CPU at 300% without doing anything


working on a project I notice that my cpu was crazy, not understanding what it was due to, I decided to start from scratch and I created a simple project that only play the edit and turn click on: the result is that my cpu goes from 250% to 300%… here the MainComponent.h and the MainComponent.cpp and a photo:


class MainComponent  : public juce::Component
    ~MainComponent() override;

    void paint (juce::Graphics&) override;
    void resized() override;

    // Your private member variables go here...
    tracktion_engine::Engine engine{ProjectInfo::projectName};
    std::unique_ptr<tracktion_engine::Edit> edit;
    TextButton play{"play"};



    setSize (600, 400);
    edit.reset(new tracktion_engine::Edit{engine, tracktion_engine::createEmptyEdit(engine), tracktion_engine::Edit::forEditing, nullptr, 0});
    play.onClick = [this]() {
        if (edit->getTransport().isPlaying())
            edit->getTransport().stop(false, false);
        } else {
// without clickTrackEnabled and clickTrackEmphasiseBars app goes from 100% to 120% of cpu usage
    edit->clickTrackEnabled = true;
    edit->clickTrackEmphasiseBars = true;


void MainComponent::paint (juce::Graphics& g)

void MainComponent::resized()

perhaps use a breakpoint to determine if the lambda is recursive.

i.e. by calling methods on the button from inside the lambda, you might be inadvertently triggering the ‘onClick’ callback recursively back into the lambda in a tight loop.

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Thank you for your reply, but I tried it and It doesn’t seem the problem, using a breakpoint the execution breaks only one time inside lambda

CPU metering isn’t really useful, there’s lots of reasons it could be high.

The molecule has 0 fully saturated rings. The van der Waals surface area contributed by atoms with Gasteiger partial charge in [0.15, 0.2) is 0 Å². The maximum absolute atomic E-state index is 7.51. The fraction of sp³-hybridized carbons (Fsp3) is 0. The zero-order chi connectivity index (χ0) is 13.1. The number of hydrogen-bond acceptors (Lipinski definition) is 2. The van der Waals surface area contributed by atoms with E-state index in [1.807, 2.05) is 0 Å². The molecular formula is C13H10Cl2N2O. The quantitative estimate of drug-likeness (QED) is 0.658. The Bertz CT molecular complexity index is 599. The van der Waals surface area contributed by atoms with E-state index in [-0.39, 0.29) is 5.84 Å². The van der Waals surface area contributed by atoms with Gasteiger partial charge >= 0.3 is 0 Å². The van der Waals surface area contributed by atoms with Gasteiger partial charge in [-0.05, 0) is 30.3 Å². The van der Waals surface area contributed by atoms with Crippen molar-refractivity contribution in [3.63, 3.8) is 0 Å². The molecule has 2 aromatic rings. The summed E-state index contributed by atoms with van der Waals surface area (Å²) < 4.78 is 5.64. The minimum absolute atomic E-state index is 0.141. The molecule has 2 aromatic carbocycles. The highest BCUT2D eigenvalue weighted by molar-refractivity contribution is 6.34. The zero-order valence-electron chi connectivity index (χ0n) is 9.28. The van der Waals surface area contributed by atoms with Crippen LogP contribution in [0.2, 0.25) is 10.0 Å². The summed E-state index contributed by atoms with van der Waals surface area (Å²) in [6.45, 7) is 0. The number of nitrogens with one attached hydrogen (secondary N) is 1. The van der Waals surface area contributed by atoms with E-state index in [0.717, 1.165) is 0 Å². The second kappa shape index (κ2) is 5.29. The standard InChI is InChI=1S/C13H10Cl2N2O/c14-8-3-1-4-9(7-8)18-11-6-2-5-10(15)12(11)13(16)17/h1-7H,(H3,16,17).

You really need to profile to see if the reading is actually a problem or not.

One thing you could do is limit the number of CPU cores to 1 for your project (by overriding EngineBehaviour::getNumberOfCPUsToUseForAudio() to return 1). That will stop any spinning or waiting of additional threads and process your audio graph on the audio thread synchronously.

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I would argue it is always a problem since it can become a thermal and/or a battery draining issue on the hardware. (I also realize it might not be an easy thing to solve.)

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ok limiting it to 1 core both xCode and activity monitor show me an usage of ~6%, but what does it means, it could be a bug related with the hardware (but I don’t think so because waveform that is
infinitely more complex as app gives me ~60% of cpu usage)? the app as you can see is vey basic, just instantiated an edit…

Compiling in release mode it decreases the cpu usage a lot, but it sounds strange anyway

the problem is rising in an iMac Pro 2017:
cpu: 2,3 GHz Intel Xeon W 18 core
ram: 128 GB 2666 MHz DDR4
graphic card: Radeon Pro Vega 64 16 GB
ssd: 4tb

So if it’s saying 6% that’s fine right?

It’s a bit long and complex to explain but essentially when multi-threading you have to trade off CPU usage and thread wake-up latency. There’s some code in the engine which tries to keep recently used threads spinning for a bit on the assumption they’ll be required soon which stops them going to sleep.

However, if you have a small or simple audio graph it’s probably just bouncing around threads keeping them spinning for now reason and hence using a lot of CPU.